top of page
Nina Kennedy performing at Dixon Place Theater

Q&A with Nina Kennedy, author of Practicing for Love: A Memoir


Q: You’re a successful classical musician. What made you decide to write a memoir?


NK: Well, I’ve been documenting my experiences in a diary for many years. Since the day it was discovered I was a child prodigy, I’ve been pretty non-verbal. In fact, as I was zoned by law to attend a segregated public school, I had to speak black slang during the day, and was forced by my college professor parents to speak the King’s English at home. So I pretty much kept my mouth shut. When I started looking at all of the writings I had collected over the years, I realized I had a lot to say. The book is really a collection of my writings from many diaries. Piecing it together was a real challenge.


Q: What can music students learn from this book?


NK: In the first part there are many details about the audition process for conservatories. When I auditioned at the Curtis Institute of Music, they had 3 openings in the piano department, and 72 pianists showed up to audition. My program stood out, and they accepted me. I also auditioned at Juilliard for the Master’s program, and won a full scholarship. But there are also stories about how racism kept me from competing in some competitions, and I wanted people to know that such things exist.

It is also very important to me that young girls learn how to cope with the inappropriate pressure put on them by some conductors and concert agents. Many young men have been pressured as well, and I was a witness to it.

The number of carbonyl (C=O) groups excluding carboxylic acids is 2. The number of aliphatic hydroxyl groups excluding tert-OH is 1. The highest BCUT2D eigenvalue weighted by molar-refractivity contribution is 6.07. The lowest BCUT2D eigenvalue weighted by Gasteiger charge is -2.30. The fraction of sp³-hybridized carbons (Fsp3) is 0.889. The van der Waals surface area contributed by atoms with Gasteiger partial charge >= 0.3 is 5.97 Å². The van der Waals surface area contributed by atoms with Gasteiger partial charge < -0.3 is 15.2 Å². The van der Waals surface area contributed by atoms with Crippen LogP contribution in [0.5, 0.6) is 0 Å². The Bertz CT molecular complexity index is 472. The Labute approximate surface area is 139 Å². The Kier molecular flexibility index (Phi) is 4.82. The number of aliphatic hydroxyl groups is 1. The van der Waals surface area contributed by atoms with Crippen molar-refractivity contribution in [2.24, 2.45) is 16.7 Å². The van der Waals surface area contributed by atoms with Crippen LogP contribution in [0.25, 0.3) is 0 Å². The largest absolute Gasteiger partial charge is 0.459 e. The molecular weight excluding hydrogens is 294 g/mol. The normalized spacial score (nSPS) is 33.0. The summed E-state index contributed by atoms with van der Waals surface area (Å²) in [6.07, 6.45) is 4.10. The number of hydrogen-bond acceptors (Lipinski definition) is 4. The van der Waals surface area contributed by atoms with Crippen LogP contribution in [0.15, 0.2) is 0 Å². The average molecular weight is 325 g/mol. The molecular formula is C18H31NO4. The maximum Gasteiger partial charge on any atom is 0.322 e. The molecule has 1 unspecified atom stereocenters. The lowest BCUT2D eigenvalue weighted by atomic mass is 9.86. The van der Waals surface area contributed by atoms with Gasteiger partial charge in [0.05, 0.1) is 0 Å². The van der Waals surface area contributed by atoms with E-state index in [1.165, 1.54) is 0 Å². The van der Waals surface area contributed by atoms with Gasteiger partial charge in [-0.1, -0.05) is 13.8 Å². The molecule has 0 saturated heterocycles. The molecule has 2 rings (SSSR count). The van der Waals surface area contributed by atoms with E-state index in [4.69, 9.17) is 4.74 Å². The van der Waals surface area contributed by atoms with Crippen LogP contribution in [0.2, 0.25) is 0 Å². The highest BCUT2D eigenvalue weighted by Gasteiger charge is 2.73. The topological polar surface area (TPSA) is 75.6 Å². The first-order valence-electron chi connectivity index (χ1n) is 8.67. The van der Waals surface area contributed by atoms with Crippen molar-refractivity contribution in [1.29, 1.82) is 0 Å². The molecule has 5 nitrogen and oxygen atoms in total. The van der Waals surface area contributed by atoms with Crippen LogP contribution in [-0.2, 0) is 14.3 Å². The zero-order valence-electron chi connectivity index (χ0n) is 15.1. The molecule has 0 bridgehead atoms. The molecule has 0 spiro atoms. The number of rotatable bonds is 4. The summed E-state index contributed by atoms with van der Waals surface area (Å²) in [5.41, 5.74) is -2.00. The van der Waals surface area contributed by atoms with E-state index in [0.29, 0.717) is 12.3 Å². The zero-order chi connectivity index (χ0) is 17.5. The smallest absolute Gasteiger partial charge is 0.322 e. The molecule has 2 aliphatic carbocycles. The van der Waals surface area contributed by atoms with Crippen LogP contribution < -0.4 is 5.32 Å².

Q: What was the hardest part to write?


NK: My time at Curtis was the most difficult to write about, because my teacher carried a deep-seated racism, I’m afraid. She was quite elderly, and very verbally abusive. At the time, I didn’t know how to handle it, and blamed myself for her displeasure. It was a very painful time, and hard to re-live while writing about it.


Q: Talk about your transition from girlhood to womanhood.


NK: It wasn’t easy, especially because my parents demanded that I focus on my career and not let a husband or children get in the way. But eventually my desires could no longer be ignored. Soon the floodgates opened, and my unmet need for love felt like a bottomless pit. Ergo the title. I know men can tell tales of romantic exploits and be thought of as romantic heroes. Women, on the other hand, run the risk of being thought of as whores and sluts. It’s a delicate balance. But I’m very honest about my romantic life in the book.

bottom of page